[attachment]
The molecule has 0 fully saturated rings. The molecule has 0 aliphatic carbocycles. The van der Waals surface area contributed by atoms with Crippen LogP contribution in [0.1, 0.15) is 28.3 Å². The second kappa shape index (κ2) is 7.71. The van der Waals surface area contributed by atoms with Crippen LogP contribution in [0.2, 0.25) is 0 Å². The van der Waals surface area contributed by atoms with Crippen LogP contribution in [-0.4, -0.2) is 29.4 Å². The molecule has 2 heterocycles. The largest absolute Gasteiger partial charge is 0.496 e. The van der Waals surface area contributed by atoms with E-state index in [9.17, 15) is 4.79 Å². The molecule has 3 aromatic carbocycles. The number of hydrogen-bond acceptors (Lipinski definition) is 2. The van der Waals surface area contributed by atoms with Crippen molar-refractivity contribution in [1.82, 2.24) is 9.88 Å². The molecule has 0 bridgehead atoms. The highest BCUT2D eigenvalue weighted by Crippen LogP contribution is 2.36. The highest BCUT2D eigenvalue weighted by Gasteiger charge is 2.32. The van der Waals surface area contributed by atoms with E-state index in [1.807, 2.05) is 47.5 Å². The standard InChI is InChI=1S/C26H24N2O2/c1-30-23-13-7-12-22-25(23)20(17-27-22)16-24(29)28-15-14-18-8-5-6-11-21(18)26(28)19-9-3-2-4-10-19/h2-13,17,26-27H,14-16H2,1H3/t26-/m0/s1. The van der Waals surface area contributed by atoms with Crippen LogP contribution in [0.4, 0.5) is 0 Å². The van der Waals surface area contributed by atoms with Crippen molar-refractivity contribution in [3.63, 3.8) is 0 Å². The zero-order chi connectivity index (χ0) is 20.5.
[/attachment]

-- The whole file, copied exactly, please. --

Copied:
The molecule has 0 fully saturated rings. The molecule has 0 aliphatic carbocycles. The van der Waals surface area contributed by atoms with Crippen LogP contribution in [0.1, 0.15) is 28.3 Å². The second kappa shape index (κ2) is 7.71. The van der Waals surface area contributed by atoms with Crippen LogP contribution in [0.2, 0.25) is 0 Å². The van der Waals surface area contributed by atoms with Crippen LogP contribution in [-0.4, -0.2) is 29.4 Å². The molecule has 2 heterocycles. The largest absolute Gasteiger partial charge is 0.496 e. The van der Waals surface area contributed by atoms with E-state index in [9.17, 15) is 4.79 Å². The molecule has 3 aromatic carbocycles. The number of hydrogen-bond acceptors (Lipinski definition) is 2. The van der Waals surface area contributed by atoms with Crippen molar-refractivity contribution in [1.82, 2.24) is 9.88 Å². The molecule has 0 bridgehead atoms. The highest BCUT2D eigenvalue weighted by Crippen LogP contribution is 2.36. The highest BCUT2D eigenvalue weighted by Gasteiger charge is 2.32. The van der Waals surface area contributed by atoms with E-state index in [1.807, 2.05) is 47.5 Å². The standard InChI is InChI=1S/C26H24N2O2/c1-30-23-13-7-12-22-25(23)20(17-27-22)16-24(29)28-15-14-18-8-5-6-11-21(18)26(28)19-9-3-2-4-10-19/h2-13,17,26-27H,14-16H2,1H3/t26-/m0/s1. The van der Waals surface area contributed by atoms with Crippen LogP contribution in [0.4, 0.5) is 0 Å². The van der Waals surface area contributed by atoms with Crippen molar-refractivity contribution in [3.63, 3.8) is 0 Å². The zero-order chi connectivity index (χ0) is 20.5.